Since 2016, EHang has been improving the EHang 184 and running test flights. In 2017, the company was granted AS9100C certification, which “…is a widely adopted standardized aerospace industry quality management system” (technewsworld). Just last month, footage of the latest test flight was released showing the EHang 184 consisting of eight propellers on four arms.
According to the company, it can transport a single person at speeds up to 130kph in Force 7 typhoon conditions. Among other things, the 184 boasts multiple backups to take over in the event of failure, multiple sets of sensors to provide real time data, a fold-able design, air conditioning, and LTE network. EHang also says it is working to add in manual controls, so that if passengers have piloting experience, they have a choice to take over the controls.
However, the EHang 184 is still a work in progress, and it is a slow process to make sure everything is completely safe for passengers before it is released to the public. One issue many companies developing passenger drones has, is with battery technology. Battery-powered flight is completely new and poses a risk of both failure and the effects of a very hot or burning vehicle crashing from the sky. The other issue that needs to be addressed is the propellers. The four spinning propellers at waist height will not be approved by aviation authority, so EHang will have to work on a new type of design.
Looking to compete with EHang and build its own passenger drone is industrial company giant Boeing. CEO Dennis Muilenburg says he thinks passenger drones will shape a new transportation ecosystem and will be a regular thing in society within a decade, and real prototypes are already being built. Last year, Boeing bought Aurora Flight Sciences, which showed its interest in pilot-less passenger drones; Aurora’s main project was a new flying taxi being developed with Uber Technologies. Now that Boeing has taken over, the company is seeing a lot of benefits from the acquisition, and they are putting more focus on passenger drones.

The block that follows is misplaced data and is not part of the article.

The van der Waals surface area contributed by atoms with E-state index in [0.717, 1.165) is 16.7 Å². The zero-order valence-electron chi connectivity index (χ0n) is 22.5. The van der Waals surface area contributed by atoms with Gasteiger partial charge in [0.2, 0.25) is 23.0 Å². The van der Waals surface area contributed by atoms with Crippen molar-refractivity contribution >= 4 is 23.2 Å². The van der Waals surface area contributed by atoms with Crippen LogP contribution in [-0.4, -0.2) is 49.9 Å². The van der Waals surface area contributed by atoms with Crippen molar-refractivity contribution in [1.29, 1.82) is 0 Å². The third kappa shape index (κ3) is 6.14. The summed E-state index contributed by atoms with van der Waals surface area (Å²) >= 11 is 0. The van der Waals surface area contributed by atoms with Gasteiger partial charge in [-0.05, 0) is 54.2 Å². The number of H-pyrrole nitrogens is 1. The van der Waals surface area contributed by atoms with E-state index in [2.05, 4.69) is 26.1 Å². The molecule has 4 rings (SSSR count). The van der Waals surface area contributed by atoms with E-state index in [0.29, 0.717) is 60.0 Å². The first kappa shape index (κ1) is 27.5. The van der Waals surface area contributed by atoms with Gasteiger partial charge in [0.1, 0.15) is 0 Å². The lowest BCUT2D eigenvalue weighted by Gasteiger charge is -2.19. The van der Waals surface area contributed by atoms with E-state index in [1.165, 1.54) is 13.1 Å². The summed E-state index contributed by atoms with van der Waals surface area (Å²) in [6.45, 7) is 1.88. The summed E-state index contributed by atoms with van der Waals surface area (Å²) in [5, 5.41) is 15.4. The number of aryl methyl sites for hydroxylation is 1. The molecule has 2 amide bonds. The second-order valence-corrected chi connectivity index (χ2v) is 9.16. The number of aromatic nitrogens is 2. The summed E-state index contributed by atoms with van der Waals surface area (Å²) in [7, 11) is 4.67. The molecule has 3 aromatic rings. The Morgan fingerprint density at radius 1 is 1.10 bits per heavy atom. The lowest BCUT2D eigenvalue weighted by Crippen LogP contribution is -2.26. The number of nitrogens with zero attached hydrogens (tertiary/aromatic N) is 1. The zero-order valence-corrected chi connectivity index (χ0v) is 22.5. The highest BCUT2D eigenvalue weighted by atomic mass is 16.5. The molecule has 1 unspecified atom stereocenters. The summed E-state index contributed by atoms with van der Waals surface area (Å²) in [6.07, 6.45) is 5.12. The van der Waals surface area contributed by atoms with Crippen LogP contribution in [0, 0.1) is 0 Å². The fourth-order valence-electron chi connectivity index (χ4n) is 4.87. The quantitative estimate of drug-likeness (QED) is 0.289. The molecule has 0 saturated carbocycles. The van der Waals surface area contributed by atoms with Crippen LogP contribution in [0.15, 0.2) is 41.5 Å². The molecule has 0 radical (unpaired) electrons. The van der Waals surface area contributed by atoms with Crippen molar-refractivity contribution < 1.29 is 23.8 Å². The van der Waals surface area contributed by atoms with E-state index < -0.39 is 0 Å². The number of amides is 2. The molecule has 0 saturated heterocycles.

One of the main problems that every company creating a passenger drone is facing is the lack of air-traffic management network, as nothing like this has been done before and therefore there is nothing certified. Safety and insurance is a huge concern due to the fact that there will be people’s lives at stake. But, Muilenburg is confident that the FAA will get these issues sorted out in no time. With Boeing and so many other corporations on board, it is hard to argue with his estimate of seeing autonomous passenger drones in the air in the next ten years.
According to Automobilwoche, Porsche is now developing passenger drones too. Although the company may not be as far along as EHang or Boeing – they are only rumored to be showing off their first design sketch soon – this is an indication that passenger drones will soon be a reality. For Porche’s design, you would apparently have some control over the drone, but would not need a pilot’s license.
Like most other passenger drones being built, the idea is to make it mainly autonomous. Because Porsche is a huge proponent of “taking the wheel”, this seems odd for the company. But, the reasoning behind it, is because so many other companies are entering the race, so Porsche is probably feeling pressure to join. If they don’t, they may miss out when the shift actually happens, and it looks like it may happen soon.
Although flying cars have been in the back of our minds for years, it now seems to be a reality as companies get closer and closer to the real thing. EHang is probably the closest since it has a working prototype. Boeing and other companies are not far behind, and they are working quickly to keep up and compete.
Although Porsche is only beginning work on passenger drones and may not be as excited about it as other companies, their presence shows that this is not just something we see in sci-fi videos anymore. Many are even excited about the prospect of a faster, more efficient way to get around. Imagine a life without traffic jams. Of course, there are many things to work out still, such as air-traffic control and safety concerns, but we are closer than ever before, and work will continue.